"So, when you take photos, do you shoot in RAW format?"OK, so he didn't actually say that last line, but he was thinking it. He did say that he wasn't ready for RAW yet—which might be what you thought when you saw the title of this post. Maybe "RAW" sounds intimidating. I googled "raw" and the top hit was for pro wrestling, so maybe there's some kind of psychological transference happening, I don't know. But I do know that people tend to think it's for pros and therefore must be more difficult. Well, it's not. In fact, it's easier and way better.
"But you do RAW with embedded jpgs, right?"
"You don't even do jpgs?"
"No. Just RAW. I used to do RAW+jpg, but I stopped doing that years ago."
"RAW with no jpg? Are you kidding me? You are crazy, man. Do you have some kind of death wish?"
I don't care what this naysayer writes in his way longer and more technical post, RAW is not just for people who want to spend all kinds of time manipulating photos and JPG is not the same quality as RAW. The purpose of my post is not to give you technical data in some equally long post, but just to demystify RAW and show you how great it is to use.
"But wait!" you say, "My camera doesn't even shoot RAW!"
OK. Maybe it doesn't, but your next camera will (or should). I googled "point and shoot digital raw" and got an impressive list of reasonably priced consumer cameras (from less than $300) that have raw capabilities. This is obviously not a pro-only feature.
But I heard that jpg photos look better than RAW! You did? Really? Or am I just putting words into your mouth so I can give the following brief explanation/disclaimer: What a jpg does is it lets your camera make all the decisions (like contrast, white balance, sharpening, etc.) in-camera, whereas RAW lets you make those decisions once you've loaded the files onto your computer. What that means is that jpg files have the at-first-glance headstart. But trust me, the trade-off is not worth it.
But I don't own Photoshop!
You don't need it. If your camera shoots RAW then it also comes with some sort of RAW processing software. Or you can use Aperture (I do) or Lightroom (same diff), either of which is not cheap, but cheaper than Photoshop and well worth the investment. I do loads of retouching in Aperture without ever opening Photoshop.
Really, now it's time to stop objecting so I can finish this post and do something important like watch a movie (the Netflix sleeve says "Hell hath no fury like an asthmatic nerd scorned in this scary British teen horror" What's not to like?)
Here's the recent real-life example that led me to proclaim my love for RAW files out loud and then decide to write this post (more effective and less dangerous than yelling from my rooftop).
One more quick disclaimer: What you see on your monitor and what I see on mine may not be the same, but hopefully this will make the point anyway.
The photo above is from a wedding I shot in Long Beach last month. I cringed when I saw how blown-out it was, but sometimes when you're shooting quickly in rapidly changing lighting conditions this happens. When I first saw the photo, I wasn't even sure if RAW could fix it.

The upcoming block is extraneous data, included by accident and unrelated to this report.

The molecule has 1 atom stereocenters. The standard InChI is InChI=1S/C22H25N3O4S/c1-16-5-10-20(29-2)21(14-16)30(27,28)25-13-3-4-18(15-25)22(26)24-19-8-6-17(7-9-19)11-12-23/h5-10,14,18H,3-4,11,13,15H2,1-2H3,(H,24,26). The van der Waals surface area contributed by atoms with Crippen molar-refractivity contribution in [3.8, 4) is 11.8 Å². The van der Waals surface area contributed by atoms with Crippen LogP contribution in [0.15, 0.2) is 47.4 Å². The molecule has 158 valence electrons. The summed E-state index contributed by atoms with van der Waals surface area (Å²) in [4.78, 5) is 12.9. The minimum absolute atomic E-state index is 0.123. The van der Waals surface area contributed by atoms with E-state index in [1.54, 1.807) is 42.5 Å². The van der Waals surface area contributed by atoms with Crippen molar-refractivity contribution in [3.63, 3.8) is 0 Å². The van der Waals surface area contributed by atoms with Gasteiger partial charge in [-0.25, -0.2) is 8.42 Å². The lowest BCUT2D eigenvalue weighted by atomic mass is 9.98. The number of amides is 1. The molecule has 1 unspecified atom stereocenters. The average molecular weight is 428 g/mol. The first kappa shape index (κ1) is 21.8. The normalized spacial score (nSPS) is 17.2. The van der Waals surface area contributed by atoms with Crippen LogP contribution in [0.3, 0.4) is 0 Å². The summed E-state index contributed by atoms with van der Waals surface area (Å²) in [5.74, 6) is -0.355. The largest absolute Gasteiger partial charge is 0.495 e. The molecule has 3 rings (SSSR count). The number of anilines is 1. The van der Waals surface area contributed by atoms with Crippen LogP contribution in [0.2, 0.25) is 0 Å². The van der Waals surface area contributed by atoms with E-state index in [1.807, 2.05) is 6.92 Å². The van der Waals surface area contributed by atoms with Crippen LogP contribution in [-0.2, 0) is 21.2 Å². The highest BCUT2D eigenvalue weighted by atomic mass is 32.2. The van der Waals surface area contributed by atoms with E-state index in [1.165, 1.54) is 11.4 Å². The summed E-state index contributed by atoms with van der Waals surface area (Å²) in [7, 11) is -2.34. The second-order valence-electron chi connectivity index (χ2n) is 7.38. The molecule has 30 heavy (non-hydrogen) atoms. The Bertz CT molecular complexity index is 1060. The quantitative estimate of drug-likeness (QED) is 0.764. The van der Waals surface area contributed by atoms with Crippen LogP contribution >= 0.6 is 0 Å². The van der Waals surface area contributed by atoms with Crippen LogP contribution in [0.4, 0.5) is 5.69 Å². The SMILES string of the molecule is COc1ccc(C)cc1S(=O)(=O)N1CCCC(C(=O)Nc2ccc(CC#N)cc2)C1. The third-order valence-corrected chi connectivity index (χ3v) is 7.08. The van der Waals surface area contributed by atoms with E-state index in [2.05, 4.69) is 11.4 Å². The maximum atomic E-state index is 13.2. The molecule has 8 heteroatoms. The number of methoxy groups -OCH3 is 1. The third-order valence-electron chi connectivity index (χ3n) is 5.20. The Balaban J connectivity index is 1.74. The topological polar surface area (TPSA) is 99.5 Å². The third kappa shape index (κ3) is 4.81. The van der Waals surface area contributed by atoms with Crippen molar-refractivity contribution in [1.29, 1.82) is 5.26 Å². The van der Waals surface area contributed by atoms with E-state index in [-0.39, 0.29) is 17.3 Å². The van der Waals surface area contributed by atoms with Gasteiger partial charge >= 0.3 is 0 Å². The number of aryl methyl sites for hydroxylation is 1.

In Aperture, there is an "inspector panel" that lets you see various settings. Even the processing software that comes with your (raw-capable) camera will have something similar.
There are all kinds of sliders (way more than in this screen grab), but I'm only going to use two of them here: temperature and exposure. That rectangle at the top shows the histogram (a mountainous looking thing that shows how the information is distributed from black at left to white at right). Don't worry about understanding the histogram beyond this for now: if it goes off the right, it's overexposed, if it goes off the left, it's underexposed.
Two basic adjustments that immediate improve the photo are to change the "temperature" (make it "warmer" or "cooler") and the exposure (in this case, make it way darker).
So I did two—oops, make that three—things:
1. I slid the temp over more toward yellow to warm it up a bit
2. I slid the exposure down almost as far as it would go
3. I slid the "recovery" up about halfway (I couldn't resist. It just brings the whitest parts down a little more).
This could get even better, but this is just to show how a few seconds of knee-jerk sliding can save a bad image.
For the sake of comparison, I took the initial image as a jpg and opened it in Photoshop to do some corrections using blending modes and curves adjustments—see, already more complicated. What I got was a more contrasty image that is just going to get worse the more it's worked on:
The corrected jpg above took more time than the corrected RAW and the results are not as good.
Let's take a closer look...
Here's a close-up of the corrected jpg image:
and here's the corrected RAW:
See how the hair is pretty much the same shade in both? But look at the skin. The RAW image looks way more natural. I could brighten up the RAW and keep it looking natural, but JPG will have contrast problems because it has less information to work with.
Here's a close-up of the corrected JPG:
It still looks really blown out, even though the bottom half of the image has plenty of dark shadows.
Here's the same section in the RAW corrected version:
What? There were lights there? And a textured wall? Convinced yet?
If I can go from this...
just by eyeballing the photo and sliding a few buttons around, there's no reason you can't get the same or better results. It's really that easy.